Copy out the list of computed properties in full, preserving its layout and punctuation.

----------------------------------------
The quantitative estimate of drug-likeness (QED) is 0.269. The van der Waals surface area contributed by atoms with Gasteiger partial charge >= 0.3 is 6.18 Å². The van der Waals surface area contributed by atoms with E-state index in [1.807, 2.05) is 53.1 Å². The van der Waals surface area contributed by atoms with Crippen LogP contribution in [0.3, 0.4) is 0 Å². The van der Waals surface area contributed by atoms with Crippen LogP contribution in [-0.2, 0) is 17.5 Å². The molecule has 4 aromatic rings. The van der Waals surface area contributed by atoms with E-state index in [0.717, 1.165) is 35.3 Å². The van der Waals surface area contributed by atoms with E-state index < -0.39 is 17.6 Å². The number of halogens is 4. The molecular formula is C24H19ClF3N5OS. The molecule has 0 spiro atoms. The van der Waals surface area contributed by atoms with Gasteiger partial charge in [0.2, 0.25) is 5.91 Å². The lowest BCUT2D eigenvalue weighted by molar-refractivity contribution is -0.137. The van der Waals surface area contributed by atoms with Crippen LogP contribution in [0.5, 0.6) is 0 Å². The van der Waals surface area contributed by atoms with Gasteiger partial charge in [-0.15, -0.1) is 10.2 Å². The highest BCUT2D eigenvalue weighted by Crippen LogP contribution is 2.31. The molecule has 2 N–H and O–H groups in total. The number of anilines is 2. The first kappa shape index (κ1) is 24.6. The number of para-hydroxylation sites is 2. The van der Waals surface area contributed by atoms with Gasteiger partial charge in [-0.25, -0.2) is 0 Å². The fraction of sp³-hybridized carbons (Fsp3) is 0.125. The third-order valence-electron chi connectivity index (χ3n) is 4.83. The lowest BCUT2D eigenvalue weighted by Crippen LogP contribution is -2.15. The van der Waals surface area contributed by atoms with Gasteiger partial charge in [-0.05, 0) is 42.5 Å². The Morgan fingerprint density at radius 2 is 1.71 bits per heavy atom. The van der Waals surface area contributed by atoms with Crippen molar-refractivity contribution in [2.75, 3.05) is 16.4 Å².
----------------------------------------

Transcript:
The quantitative estimate of drug-likeness (QED) is 0.269. The van der Waals surface area contributed by atoms with Gasteiger partial charge >= 0.3 is 6.18 Å². The van der Waals surface area contributed by atoms with E-state index in [1.807, 2.05) is 53.1 Å². The van der Waals surface area contributed by atoms with Crippen LogP contribution in [0.3, 0.4) is 0 Å². The van der Waals surface area contributed by atoms with Crippen LogP contribution in [-0.2, 0) is 17.5 Å². The molecule has 4 aromatic rings. The van der Waals surface area contributed by atoms with E-state index in [0.717, 1.165) is 35.3 Å². The van der Waals surface area contributed by atoms with E-state index < -0.39 is 17.6 Å². The number of halogens is 4. The molecular formula is C24H19ClF3N5OS. The molecule has 0 spiro atoms. The van der Waals surface area contributed by atoms with Gasteiger partial charge in [0.2, 0.25) is 5.91 Å². The lowest BCUT2D eigenvalue weighted by molar-refractivity contribution is -0.137. The van der Waals surface area contributed by atoms with Crippen LogP contribution in [0.5, 0.6) is 0 Å². The van der Waals surface area contributed by atoms with Gasteiger partial charge in [-0.15, -0.1) is 10.2 Å². The highest BCUT2D eigenvalue weighted by Crippen LogP contribution is 2.31. The molecule has 2 N–H and O–H groups in total. The number of anilines is 2. The first kappa shape index (κ1) is 24.6. The number of para-hydroxylation sites is 2. The van der Waals surface area contributed by atoms with Gasteiger partial charge in [-0.25, -0.2) is 0 Å². The fraction of sp³-hybridized carbons (Fsp3) is 0.125. The third-order valence-electron chi connectivity index (χ3n) is 4.83. The lowest BCUT2D eigenvalue weighted by Crippen LogP contribution is -2.15. The van der Waals surface area contributed by atoms with Gasteiger partial charge in [-0.05, 0) is 42.5 Å². The Morgan fingerprint density at radius 2 is 1.71 bits per heavy atom. The van der Waals surface area contributed by atoms with Crippen molar-refractivity contribution in [2.75, 3.05) is 16.4 Å².